In the latest installation of Attorney at Law Magazine Dallas Tips From the Top, Regina Montoya, a candidate for Dallas Mayor, to discuss her experience in the law and the legal community as well as her advice for attorneys.
AALM: What is the best advice you received from a mentor figure?
Montoya: The legendary Judge Sarah T. Hughes, the first female district judge in Texas and a staunch advocate for women’s and human rights, I clerked for. Judge Hughes had a mantra that she often invoked, that was particularly inspiring: “If you don’t do it, someone else will.” Judge Hughes had such a passion for standing up for what is right. She really was a catalyst for my career path, and my life. Her advice I still share with young people as they embark on their own paths.
AALM: What qualities do you believe separate a good attorney from an excellent attorney?
Montoya: An excellent attorney is one that goes the extra mile. It is one thing to be competent and precise, but truly engaging with a client and ensuring that they understand legal developments, is crucial.
AALM: In terms of retaining clients, what single act do you believe is most effective?
Montoya: Understand where a client is coming from. Each client is unique with their own background and experience. Make an effort to know who they are. In addition to their business, take the time listen to their needs and goals. They have placed an extraordinary amount of confidence in your ability, and you should honor that privilege.
Keep a good perspective. Remember what is truly important in life, and how they can impact their community, even in the smallest of ways.
AALM: What advice would you offer a newly licensed attorney?
Montoya: Keep a good perspective. Remember what is truly important in life, and how they can impact their community, even in the smallest of ways. The most meaningful work is giving back to others by volunteering, which helps to create opportunities for others to achieve. I am proud to work with organizations like Girls Inc., MALDEF, and the Texas Book Festival. I would advise a newly licensed attorney to remember a career is more like a marathon than a sprint (I’m not a runner but I do like that metaphor!)
AALM: How do you work to maintain balance between your home life and work life?
Montoya: Family has always been central to my foundation, and fortunately, I still have my parents in my life. Spending time with my family, has been essential to balancing my work life – whether with the law, government, education, and nonprofits. Catching a movie, going out to dinner, or attending a Dallas Mavericks game. Recognize work is important, but family is forever.
AALM: How important is culture when selecting the law firm you work with?
Montoya: It is tremendously important to work in a setting that is educational, affirming, and inspiring. Dallas has a wonderful legal community, with an abundance of lawyers from all backgrounds and fields. When I first joined Akin Gump as an associate, I looked around the firm, and realized I was surrounded by people I was proud to call colleagues.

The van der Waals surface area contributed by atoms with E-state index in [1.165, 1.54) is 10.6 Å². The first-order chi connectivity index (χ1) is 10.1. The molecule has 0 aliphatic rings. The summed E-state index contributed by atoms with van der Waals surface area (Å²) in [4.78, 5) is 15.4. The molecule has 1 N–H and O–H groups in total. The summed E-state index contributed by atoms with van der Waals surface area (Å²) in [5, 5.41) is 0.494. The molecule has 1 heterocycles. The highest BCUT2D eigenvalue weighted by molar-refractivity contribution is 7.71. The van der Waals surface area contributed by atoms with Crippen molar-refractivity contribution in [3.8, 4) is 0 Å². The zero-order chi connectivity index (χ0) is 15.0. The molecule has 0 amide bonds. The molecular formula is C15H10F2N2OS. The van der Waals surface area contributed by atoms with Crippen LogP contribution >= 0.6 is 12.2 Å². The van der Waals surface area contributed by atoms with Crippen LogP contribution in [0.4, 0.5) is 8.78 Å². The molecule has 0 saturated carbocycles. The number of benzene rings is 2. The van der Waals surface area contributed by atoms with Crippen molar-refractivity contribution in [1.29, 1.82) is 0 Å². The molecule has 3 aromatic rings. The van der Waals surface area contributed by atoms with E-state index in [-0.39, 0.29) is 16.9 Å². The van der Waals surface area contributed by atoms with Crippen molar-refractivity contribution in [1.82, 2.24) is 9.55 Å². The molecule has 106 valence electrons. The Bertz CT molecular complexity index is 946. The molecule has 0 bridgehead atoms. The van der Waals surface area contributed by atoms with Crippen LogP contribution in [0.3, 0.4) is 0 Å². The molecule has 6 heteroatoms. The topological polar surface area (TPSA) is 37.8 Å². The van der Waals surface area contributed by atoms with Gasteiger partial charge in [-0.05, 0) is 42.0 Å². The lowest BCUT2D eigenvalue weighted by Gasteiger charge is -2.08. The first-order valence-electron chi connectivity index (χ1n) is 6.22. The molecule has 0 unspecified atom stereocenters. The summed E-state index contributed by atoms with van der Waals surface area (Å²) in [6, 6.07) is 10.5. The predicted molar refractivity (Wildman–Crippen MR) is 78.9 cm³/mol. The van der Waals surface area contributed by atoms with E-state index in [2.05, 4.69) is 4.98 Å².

AALM: What flaws do you see in the legal community? How would you recommend that they be improved or eradicated?
Montoya: I do think the legal community places a tremendous amount of pressure on young attorneys. And for those like me (the first in their family to graduate law school), they can feel isolated, worried, and fearful. I think there are opportunities for firms to promote internal programs to alleviate some of that stress.
AALM: What is one experience you believe is essential for every attorney to experience?
Montoya: Mentoring a student and experiencing the power of mentorship. There is a need all around us, within our field, community, or neighborhood – students who might have been the first member in their family to attend college, or law school. Sharing with them experiences, supporting and helping them navigate through this legal terrain, can impact and shape their perspective and experience as a future lawyer.
Sharing with them experiences, supporting and helping them navigate through this legal terrain, can impact and shape their perspective and experience as a future lawyer.
AALM: Would you encourage attorneys to become involved in legal associations? Where or how do you believe their involvement would be most beneficial?
Montoya: Yes, all attorneys benefit being involved in legal associations. Being a co-founder of the Attorneys Serving the Community annual luncheon, and the funds raised for so many deserving nonprofits has been humbling. Additionally, being involved with the Dallas Bar Association and Dallas Hispanic Bar Association, has resulted in connections and lifetime friendships, which has been fundamental to developing personally and shaping my career professionally. A lot of these organizations have had such an impact on our city, that, as an attorney, I feel indebted I was able to work so closely with these bar associations.
AALM: How do you stay in touch with past and current clients?
Montoya: In the past, I have always tried staying in touch with past and current clients through calls and letters. Now with new technology, keeping in contact with both, I have more options to do so. Especially digital technology, websites like LinkedIn and Facebook, offers a plethora of opportunities to open new channels of communication, more than ever before, while feeling a part of clients’ professional and life milestones, and making new connections.